Giving further details on the significance of the middle class to their business, he says, “Middle class is the key for us in luxury. High Net Worth Individuals are extremely important, they have to be really pampered and looked after one by one. The rich people as well, but the middle class is what really matters. We feel that this class is “into the making”. It is like someone who is dreaming and aspiring and our role is to accomplish their dreams and fulfill their aspirations.”



The way forward


“We are lucky enough and grateful for where we stand today, and I hope we will be able to maintain this. As a family run business, it is important to remain a sustainable group, and we consider our  12,000 team members as stakeholders.”

The other thing, he says is about working in luxury. “When I speak about luxury, it’s not only about the revenue and profit we gain today. What is important is how to build, nurture, and grow the brand. Thus, for me, planning is definitely about understanding the market we get into, and the market share, more than the gross net profit because the market could either shrink or develop. As a group, we would measure ourselves in terms of those qualitative elements and obviously set an outlook to benefit as the market evolves, rather than putting a specific target. So, will we grow to 24,000 people in 5 years or remain  12,000? It does not matter, but each person here should be happy and passionate about his or her work. This is more important than what the number will be. As long as we have our sizable market share and we are trusted, the rest will follow,” he states.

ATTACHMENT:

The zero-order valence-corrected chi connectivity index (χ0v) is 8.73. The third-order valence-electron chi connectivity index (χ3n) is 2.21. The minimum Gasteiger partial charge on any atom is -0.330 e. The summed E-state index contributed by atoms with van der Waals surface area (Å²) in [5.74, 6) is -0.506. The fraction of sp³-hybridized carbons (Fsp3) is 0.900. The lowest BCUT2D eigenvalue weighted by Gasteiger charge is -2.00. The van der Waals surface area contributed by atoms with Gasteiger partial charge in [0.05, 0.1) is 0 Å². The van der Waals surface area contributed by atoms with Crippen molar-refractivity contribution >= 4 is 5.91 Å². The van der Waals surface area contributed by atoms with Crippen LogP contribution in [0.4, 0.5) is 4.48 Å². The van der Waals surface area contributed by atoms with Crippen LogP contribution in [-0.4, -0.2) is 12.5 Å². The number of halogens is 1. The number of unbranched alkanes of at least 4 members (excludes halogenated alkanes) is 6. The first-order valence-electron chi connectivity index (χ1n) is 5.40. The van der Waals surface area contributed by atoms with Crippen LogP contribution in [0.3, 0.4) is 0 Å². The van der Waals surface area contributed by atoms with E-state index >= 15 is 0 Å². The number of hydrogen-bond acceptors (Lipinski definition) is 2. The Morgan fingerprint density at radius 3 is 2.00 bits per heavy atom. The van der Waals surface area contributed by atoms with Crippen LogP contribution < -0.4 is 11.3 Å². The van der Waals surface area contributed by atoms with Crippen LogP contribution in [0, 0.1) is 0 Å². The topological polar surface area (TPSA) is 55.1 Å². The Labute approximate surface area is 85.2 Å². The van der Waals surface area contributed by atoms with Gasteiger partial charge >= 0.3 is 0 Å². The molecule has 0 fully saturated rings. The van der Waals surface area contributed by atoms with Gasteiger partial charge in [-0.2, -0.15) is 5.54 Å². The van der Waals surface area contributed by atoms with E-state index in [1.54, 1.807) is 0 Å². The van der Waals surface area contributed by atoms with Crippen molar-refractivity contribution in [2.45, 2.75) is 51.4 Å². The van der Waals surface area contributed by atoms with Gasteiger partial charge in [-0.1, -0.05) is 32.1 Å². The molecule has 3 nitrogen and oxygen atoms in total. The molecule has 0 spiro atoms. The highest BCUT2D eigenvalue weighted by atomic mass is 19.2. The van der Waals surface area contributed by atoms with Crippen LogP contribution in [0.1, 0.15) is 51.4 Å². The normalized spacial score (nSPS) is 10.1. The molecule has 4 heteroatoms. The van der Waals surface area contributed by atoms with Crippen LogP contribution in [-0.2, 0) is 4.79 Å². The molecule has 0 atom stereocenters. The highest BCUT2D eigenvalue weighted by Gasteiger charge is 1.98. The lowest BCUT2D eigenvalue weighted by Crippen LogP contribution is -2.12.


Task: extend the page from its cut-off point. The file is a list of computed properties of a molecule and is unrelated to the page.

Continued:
When talking to Patrick, one cannot but notice the passion he has for his business and this industry. “I love what I do and I enjoy it,” he confesses. “I have been lucky enough to inherit some of our business along with my brother, and I think that part of what I have is to take over what has been given to me, develop it, and pass it on to future generations. Therefore, this keeps me very driven. I have been given a certain mission, I have to make sure that I accomplish it well and pass it not only to my children, but also to the people and stakeholders working with me. Thus, I owe this to them and to their families. In addition, we have been an active actor in the luxury market in the Middle East; therefore, we became one of the leaders. As leaders, I believe we have a mission and the difficulty of a leader is that we don’t look at what others are doing, but we look forward and further.”

This unique leadership role and go-getting mindset are what keeps Patrick growing and moving forward. “I keep questioning myself about how we can develop our business in a better and more efficient way, rather than looking at it from a follower’s perspective.”



                                                              By Jenny Kassis, Executive Editor